Effects of simulated tidal and deep breathing on immature airway contraction to acetylcholine and nerve stimulation

Research output: Contribution to journalArticlepeer-review

12 Citations (Scopus)


Background and objective: In adults, respiratory movements, such as tidal and deep breaths, reduce airway smooth muscle force and cause bronchodilation. Evidence suggests that these beneficial effects of oscillatory strain do not occur in children, possibly because of reduced coupling of the airways to lung tissue or maturational differences in the intrinsic response of the airways to oscillatory strain.Methods: The bronchodilator effects of oscillatory strain were compared in isolated airway segments from immature (3–4 weeks and 8–10 weeks old) and mature (18–20 weeks old) pigs. The lumen of fluid-filled bronchi was volume-oscillated to simulate tidal breaths and 0.5×, 2× and 4× tidal volumes. Contractions to acetylcholine and electrical field stimulation were recorded from the lumen pressure and were compared under oscillating and static conditions. Airway stiffness was determined from the amplitude of the lumen pressure cycles and the volume of oscillation.Results: Volume oscillation reduced contractions to acetylcholine and electrical field stimulation in an amplitude-dependent manner and the percentage reduction was the same for the different stimuli across all age groups. There was no difference in the relaxed dynamic stiffness of airways from the different age groups.Conclusions: The intrinsic response of the airway wall to equivalent dynamic strain did not differ in airways from pigs of different ages. These findings suggest that mechanisms external to the airway wall may produce age-related differences in the response to lung inflation during development.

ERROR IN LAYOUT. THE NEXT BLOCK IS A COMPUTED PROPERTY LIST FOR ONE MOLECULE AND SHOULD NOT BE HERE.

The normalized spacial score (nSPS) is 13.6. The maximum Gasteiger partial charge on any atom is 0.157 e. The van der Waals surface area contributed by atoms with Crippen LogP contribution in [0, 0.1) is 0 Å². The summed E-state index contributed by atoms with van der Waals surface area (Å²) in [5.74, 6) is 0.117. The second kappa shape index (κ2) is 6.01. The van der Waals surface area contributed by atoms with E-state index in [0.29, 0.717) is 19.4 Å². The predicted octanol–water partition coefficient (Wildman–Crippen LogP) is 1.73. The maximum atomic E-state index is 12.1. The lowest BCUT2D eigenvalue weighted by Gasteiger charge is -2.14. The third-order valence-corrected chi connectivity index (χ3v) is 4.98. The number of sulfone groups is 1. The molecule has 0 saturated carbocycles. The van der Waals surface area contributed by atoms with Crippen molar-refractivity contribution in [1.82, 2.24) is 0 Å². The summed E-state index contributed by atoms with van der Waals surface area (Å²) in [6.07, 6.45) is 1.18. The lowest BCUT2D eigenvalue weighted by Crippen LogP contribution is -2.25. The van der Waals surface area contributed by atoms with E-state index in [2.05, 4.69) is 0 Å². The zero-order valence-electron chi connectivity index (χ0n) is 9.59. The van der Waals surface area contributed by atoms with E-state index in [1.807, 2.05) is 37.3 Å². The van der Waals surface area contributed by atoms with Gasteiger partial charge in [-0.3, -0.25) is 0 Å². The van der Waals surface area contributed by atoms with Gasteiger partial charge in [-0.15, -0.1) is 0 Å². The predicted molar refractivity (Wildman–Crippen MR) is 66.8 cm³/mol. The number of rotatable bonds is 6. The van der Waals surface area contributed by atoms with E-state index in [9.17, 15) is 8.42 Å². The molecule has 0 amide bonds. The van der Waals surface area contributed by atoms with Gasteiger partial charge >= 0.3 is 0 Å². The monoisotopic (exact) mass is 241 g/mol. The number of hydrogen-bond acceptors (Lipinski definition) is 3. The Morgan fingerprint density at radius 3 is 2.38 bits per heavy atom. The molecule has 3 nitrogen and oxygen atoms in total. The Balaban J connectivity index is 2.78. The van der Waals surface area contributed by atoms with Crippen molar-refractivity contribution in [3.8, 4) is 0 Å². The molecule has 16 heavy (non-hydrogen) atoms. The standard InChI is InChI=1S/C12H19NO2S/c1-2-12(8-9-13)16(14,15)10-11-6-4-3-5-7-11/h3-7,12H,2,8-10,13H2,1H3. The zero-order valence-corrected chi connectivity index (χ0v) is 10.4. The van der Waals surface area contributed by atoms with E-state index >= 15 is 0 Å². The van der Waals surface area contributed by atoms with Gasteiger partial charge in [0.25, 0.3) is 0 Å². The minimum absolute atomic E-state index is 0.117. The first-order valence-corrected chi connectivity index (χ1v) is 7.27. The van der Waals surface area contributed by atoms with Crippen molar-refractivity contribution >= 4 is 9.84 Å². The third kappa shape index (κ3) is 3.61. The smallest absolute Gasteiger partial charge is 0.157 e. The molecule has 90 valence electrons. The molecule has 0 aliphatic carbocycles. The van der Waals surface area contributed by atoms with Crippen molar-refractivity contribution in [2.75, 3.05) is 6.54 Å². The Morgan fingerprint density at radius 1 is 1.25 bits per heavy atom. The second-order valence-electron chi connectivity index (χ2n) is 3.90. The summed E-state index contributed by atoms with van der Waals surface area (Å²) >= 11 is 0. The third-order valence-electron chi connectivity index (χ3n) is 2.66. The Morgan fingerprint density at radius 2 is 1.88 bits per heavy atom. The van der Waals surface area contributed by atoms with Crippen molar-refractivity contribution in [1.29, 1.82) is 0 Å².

Original languageEnglish
Pages (from-to)991-998
Issue number7
Publication statusPublished - 2009


Dive into the research topics of 'Effects of simulated tidal and deep breathing on immature airway contraction to acetylcholine and nerve stimulation'. Together they form a unique fingerprint.

Cite this